“This looks like a really important project, and glad to be part of it. All looks
good, I particularly liked the front page regarding multiple Jinnahs... REDO
PAKISTAN seems a very good destination.”
Gemma Sharpe – British Curator & Art Critic who worked with Other
Asias as a writer:
“As a writer variously engaging with art worlds in South Asia, through
magazine writing, residencies and research visits, I have been able to gain
a fuller picture of my practice and it's implications through working with
Other Asias. Strangely, it can sometimes seem very difficult to engage with
art worlds that operate even within your own, particularly when ideas of
identity and ethnicity are at stake; ideas that are usually tested in
conversation at one basic level and through grand exhibitions and symposia
at the other. Other Asias presents a space in between those poles, and
having worked with both Fatima and Hamja in Pakistan and London
respectively, I can say that the project has fundamentally shifted my
approach; mediating my notions of the 'foreign' against the local, the local
inside the foreign, and perhaps most importantly, it has opened up so many
unknowns within the place that I call home. Pitching conversation and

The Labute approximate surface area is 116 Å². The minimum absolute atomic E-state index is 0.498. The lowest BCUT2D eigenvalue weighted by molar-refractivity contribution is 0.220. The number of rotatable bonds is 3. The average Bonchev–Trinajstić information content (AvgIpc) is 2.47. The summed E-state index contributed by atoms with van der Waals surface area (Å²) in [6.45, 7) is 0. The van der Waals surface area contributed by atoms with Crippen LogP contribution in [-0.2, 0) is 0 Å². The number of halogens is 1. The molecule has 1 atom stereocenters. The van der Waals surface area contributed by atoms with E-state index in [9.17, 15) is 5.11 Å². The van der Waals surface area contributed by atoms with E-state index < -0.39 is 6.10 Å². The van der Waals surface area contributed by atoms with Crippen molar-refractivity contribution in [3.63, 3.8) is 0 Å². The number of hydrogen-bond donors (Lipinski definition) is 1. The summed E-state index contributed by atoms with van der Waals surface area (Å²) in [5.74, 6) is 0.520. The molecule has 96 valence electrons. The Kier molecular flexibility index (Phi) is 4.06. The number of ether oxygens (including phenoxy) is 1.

collaboration on it's side, Other Asias is a resource from which I can derive
and also contribute, and this reciprocal nature is it's best asset.”
Avaes Mohammad: "Working on Redo Pakistan 2010 has been a throughly inspiring process for me as it has allowed me to work amongst a network of artists, from various disciplines, brought together purely upon the basis of a common theme and belief. Redo Pakistan acknowledges and actively utilises the inherent power of art and artists as instruments of social reform and in so doing has proved inspirational and undoubtedly sits as a project of great importance internationally and nationally, serving people of all backgrounds in its unrivalled example of how artists can directly engage with state ideologies. I thoroughly look forward to my continued contributions to this project."